Intermediate Progenitor Cohorts Differentially Generate Cortical Layers and Require Tbr2 for Timely Acquisition of Neuronal Subtype Identity

Cell Rep. 2016 Jun 28;16(1):92-105. doi: 10.1016/j.celrep.2016.05.072. Epub 2016 Jun 16.


Intermediate progenitors (IPs) amplify the production of pyramidal neurons, but their role in selective genesis of cortical layers or neuronal subtypes remains unclear. Using genetic lineage tracing in mice, we find that IPs destined to produce upper cortical layers first appear early in corticogenesis, by embryonic day 11.5. During later corticogenesis, IP laminar fates are progressively limited to upper layers. We examined the role of Tbr2, an IP-specific transcription factor, in laminar fate regulation using Tbr2 conditional mutant mice. Upon Tbr2 inactivation, fewer neurons were produced by immediate differentiation and laminar fates were shifted upward. Genesis of subventricular mitoses was, however, not reduced in the context of a Tbr2-null cortex. Instead, neuronal and laminar differentiation were disrupted and delayed. Our findings indicate that upper-layer genesis depends on IPs from many stages of corticogenesis and that Tbr2 regulates the tempo of laminar fate implementation for all cortical layers.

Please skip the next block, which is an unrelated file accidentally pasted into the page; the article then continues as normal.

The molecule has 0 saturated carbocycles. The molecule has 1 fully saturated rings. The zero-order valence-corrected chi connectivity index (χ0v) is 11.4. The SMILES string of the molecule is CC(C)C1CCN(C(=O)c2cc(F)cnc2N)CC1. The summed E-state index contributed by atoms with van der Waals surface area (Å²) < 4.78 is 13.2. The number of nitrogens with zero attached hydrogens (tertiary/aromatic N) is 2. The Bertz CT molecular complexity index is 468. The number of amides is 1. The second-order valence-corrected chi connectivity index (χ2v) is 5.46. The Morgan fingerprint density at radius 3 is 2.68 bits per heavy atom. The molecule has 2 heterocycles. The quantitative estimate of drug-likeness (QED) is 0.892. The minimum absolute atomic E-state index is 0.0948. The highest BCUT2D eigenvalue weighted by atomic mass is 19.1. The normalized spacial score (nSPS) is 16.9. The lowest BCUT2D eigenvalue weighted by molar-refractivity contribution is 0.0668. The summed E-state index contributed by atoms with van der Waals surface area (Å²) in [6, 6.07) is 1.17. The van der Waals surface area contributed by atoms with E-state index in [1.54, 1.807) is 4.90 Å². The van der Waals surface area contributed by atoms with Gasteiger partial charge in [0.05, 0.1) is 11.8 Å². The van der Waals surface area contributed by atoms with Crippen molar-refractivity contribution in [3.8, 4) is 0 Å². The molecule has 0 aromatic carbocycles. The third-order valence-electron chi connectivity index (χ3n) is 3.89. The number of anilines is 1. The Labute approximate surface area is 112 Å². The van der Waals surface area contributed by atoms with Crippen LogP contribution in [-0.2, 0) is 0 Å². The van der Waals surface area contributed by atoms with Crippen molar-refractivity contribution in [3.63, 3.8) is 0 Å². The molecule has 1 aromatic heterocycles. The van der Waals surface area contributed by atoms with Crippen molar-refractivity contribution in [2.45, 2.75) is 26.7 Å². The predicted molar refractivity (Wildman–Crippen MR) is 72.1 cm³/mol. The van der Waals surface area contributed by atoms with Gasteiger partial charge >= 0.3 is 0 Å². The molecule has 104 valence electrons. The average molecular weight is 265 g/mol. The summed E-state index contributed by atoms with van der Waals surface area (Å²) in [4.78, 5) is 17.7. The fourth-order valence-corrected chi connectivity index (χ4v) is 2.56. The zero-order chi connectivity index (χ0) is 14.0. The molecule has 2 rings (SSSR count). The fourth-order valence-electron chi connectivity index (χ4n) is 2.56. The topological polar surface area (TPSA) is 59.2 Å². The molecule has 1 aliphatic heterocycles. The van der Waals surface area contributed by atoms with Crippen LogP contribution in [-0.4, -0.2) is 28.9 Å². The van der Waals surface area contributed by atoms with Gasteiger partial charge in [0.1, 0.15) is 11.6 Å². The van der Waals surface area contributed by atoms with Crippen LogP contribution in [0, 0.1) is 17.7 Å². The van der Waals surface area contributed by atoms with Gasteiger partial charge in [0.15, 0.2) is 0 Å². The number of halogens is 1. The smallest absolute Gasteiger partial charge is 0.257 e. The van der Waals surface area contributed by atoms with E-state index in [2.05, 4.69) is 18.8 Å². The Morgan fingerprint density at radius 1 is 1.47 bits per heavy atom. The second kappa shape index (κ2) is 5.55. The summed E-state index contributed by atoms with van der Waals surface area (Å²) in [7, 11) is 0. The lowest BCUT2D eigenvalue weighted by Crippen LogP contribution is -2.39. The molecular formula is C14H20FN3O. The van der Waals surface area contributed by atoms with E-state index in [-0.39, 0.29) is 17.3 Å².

MeSH terms

  • Animals
  • Cell Count
  • Cell Differentiation
  • Cell Lineage
  • Cerebral Cortex / cytology*
  • Embryo, Mammalian / cytology
  • Gene Expression Regulation
  • Mice, Knockout
  • Mitosis
  • Motor Activity
  • Neurogenesis
  • Neurons / cytology*
  • Stem Cells / cytology*
  • T-Box Domain Proteins / deficiency
  • T-Box Domain Proteins / metabolism*
  • Transcription Factors / metabolism


  • Eomes protein, mouse
  • T-Box Domain Proteins
  • Transcription Factors